7/31/2016 | 8:00:24 AM
Technology skills shortage
In my view this depends on the job market. As an example it is really difficult to map the right skillset for Linux network engineers. On the other hand there are plenty of developers in terms any language.  What do you think? 
shamika
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shamika,
User Rank: Ninja
7/31/2016 | 8:01:19 AM
Re: Technology skills shortage
I agree with the survey results for Asia Pacific region. I think the main issue here is more skilled workers focus more on jobs based on more develop countries.
shamika
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shamika,
User Rank: Ninja
7/31/2016 | 8:02:04 AM
Re: Technology skills shortage
In today's world most of the companies focus on more digitalized work. Therefore they focus more on people with digital technical skills 
shamika
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shamika,
User Rank: Ninja
7/31/2016 | 8:03:33 AM
Retaining staff
Well this should be practiced in any organization despite of the industry. However it is always better to retain the experienced staff.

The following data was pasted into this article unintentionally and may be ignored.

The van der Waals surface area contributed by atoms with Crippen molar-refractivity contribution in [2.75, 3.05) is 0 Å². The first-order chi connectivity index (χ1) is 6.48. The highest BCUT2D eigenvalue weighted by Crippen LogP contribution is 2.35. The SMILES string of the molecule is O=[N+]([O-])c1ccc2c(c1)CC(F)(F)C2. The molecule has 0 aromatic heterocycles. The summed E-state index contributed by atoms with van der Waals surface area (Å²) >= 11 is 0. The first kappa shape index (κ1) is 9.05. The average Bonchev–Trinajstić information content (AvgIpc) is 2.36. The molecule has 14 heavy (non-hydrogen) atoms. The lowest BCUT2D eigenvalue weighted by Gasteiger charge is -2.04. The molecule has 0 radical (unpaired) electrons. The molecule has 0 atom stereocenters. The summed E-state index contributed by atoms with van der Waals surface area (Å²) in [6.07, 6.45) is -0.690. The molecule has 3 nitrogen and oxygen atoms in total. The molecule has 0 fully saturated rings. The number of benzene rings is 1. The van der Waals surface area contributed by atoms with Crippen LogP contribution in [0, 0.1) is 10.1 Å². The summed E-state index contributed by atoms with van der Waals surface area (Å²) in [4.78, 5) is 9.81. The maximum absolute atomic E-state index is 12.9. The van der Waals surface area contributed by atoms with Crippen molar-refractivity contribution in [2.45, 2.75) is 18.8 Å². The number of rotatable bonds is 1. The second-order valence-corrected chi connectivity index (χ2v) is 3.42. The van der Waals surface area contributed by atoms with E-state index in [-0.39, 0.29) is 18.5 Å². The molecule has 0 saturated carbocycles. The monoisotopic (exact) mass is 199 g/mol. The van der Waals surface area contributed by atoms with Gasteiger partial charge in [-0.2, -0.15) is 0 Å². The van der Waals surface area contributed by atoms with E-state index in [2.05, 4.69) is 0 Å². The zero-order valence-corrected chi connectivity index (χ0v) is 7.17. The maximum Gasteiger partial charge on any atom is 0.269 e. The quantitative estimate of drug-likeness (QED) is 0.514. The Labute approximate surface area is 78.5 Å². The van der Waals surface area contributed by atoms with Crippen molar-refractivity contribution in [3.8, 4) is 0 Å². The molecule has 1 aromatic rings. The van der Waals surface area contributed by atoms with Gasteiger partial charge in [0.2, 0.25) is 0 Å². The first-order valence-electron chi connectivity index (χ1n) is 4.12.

WR790
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WR790,
User Rank: Apprentice
8/2/2016 | 2:44:50 PM
Cheap Pay; Out of Control Expectations
Many employers want an M.S., 20 yrs experience and 25 yrs old or under.  They don't exist.  This is HR Fantasy World.  HR is on Managements Side.  Would you want HR to manage your Oracle or DB2 management system??  No dam way.  HR is on the management team - not the employees team at all.  and that is the major problem.  HR has to change or they will be out the door dam soon. 

 

And, salaries?  You can't expect to pay an Oracle DBA in Dallas, TX $65,000 yr. with NO Benefits and get someone worth a dam.  They looking for 1) H1B who speaks no English or 2) Someone with a pulse and blood presssure and wonder why nothing is done even close to correct.

They are looking for cheap and they will get Stupid.

And your wonder why our companies are choking in the U.S.?